Federal Express started competing directly with the USPS by introducing the document-sized overnight letter, which could contain two ounces of documents, for a flat fee of $9.50. This service made Federal Express the company with the largest sales of any U.S. air freight company, ahead of Emery, Airborne Freight, and Purolator Courier.
Acquisitions and International Service
In 1984 FedEx made its first acquisition, Gelco Express, a Minneapolis-based package courier that served 84 countries. To develop overseas markets, Federal Express made acquisitions in Britain, the Netherlands, and the United Arab Emirates (UAE). In 1985 the company looked to develop an international presence and expand its services to Europe by opening a European hub at the Brussels airport.
By 1987, Federal Express was providing service to about 90 countries and had landing rights in five airports outside the United States, at Montreal, Toronto, Brussels, and London, with limited rights in Tokyo. To further expand international delivery, the company acquired Tiger International for $883 million, along with its heavy-cargo airline, Flying Tiger Line. Federal Express gained access to Tiger’s long-range fleet, which included 22 Boeing 747, 11 Boeing 727, and six DC-8 aircraft.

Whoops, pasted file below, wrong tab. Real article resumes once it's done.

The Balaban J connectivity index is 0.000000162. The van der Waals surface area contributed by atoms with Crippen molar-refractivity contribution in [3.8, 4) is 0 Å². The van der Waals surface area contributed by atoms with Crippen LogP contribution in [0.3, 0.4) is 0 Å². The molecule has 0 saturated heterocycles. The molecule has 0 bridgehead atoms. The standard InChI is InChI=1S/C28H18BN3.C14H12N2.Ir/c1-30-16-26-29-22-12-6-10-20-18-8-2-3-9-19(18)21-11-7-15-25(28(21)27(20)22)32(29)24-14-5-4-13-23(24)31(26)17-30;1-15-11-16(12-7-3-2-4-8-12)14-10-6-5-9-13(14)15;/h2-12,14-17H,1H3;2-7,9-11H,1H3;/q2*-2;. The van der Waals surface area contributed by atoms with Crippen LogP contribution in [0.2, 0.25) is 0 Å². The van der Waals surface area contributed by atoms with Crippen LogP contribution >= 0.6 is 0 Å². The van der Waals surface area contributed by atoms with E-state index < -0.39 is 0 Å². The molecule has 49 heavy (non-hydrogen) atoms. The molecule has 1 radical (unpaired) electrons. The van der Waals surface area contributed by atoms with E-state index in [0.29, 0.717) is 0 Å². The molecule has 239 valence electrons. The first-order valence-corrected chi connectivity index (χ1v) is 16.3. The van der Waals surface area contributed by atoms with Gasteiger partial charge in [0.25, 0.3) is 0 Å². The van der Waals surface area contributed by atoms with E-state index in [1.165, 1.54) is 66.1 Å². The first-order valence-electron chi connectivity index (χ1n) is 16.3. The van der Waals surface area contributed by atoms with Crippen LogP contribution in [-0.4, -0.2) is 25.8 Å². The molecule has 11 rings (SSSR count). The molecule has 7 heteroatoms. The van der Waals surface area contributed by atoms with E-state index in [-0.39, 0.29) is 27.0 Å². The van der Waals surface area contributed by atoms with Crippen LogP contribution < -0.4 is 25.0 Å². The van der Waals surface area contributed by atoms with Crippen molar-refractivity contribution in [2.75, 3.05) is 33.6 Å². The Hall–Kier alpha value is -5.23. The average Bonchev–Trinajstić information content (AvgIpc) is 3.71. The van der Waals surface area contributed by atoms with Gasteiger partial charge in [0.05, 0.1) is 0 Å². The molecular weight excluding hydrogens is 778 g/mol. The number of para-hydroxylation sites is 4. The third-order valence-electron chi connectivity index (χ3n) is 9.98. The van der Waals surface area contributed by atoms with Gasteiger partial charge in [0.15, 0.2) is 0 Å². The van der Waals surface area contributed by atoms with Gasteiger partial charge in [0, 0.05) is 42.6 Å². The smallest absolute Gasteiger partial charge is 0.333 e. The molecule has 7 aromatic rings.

Competition in the U.S. and Abroad
The 1990s found Federal Express with competition in the U.S. from UPS, which had introduced volume discounts that attracted many of Federal Express’s customers. International operations were costly for Federal Express, with falling profits on increasing sales due to the cost of developing the overseas markets.
To increase capacity and decrease costs, the company shed its Boeing 727 aircraft for Airbus A300 aircraft. In 1994 Federal Express adopted “FedEx” as its official name, and a year later purchased air routes from Evergreen International to start services to China; it opened an Asia and Pacific hub in Subic Bay International Airport in the Philippines.
In 1998 FedEx acquired Caliber Systems and created the FDX Corporation. The purchase of Caliber meant that FedEx obtained the small-package carrier RPS (now FedEx Ground), less-than-truckload (LTL) carrier Viking Freight (now FedEx Freight West), Caliber Logistics, Caliber Technology and Roberts Express (now FedEx Custom Critical).
FedEx now has a fleet of more than 700 aircraft, including Boeing 757-200, 767-300F, and 777 Freighters. This is the world's largest fleet of aircraft, and FedEx is the largest operator of the Airbus A300, Airbus A310, ATR 42, Boeing 727, Cessna 208, McDonnell Douglas MD-10, and the McDonnell Douglas MD-11 aircraft. FedEx replaced all its Boeing 727-200 aircraft in 2016 with Boeing 757 planes, which are 47 percent more fuel-efficient than the 727 aircraft.
This is despite Boeing ending production for the 757 back in 2004. FedEx purchased used 757 aircraft from other airlines at a cost of $2.6 billion. FedEx was to be the launch airline for the Airbus A380 Freighter, but canceled its orders after two years of delays. FedEx replaced the orders for the A380F with orders for the established Boeing 777F.
Updated by Gary Marion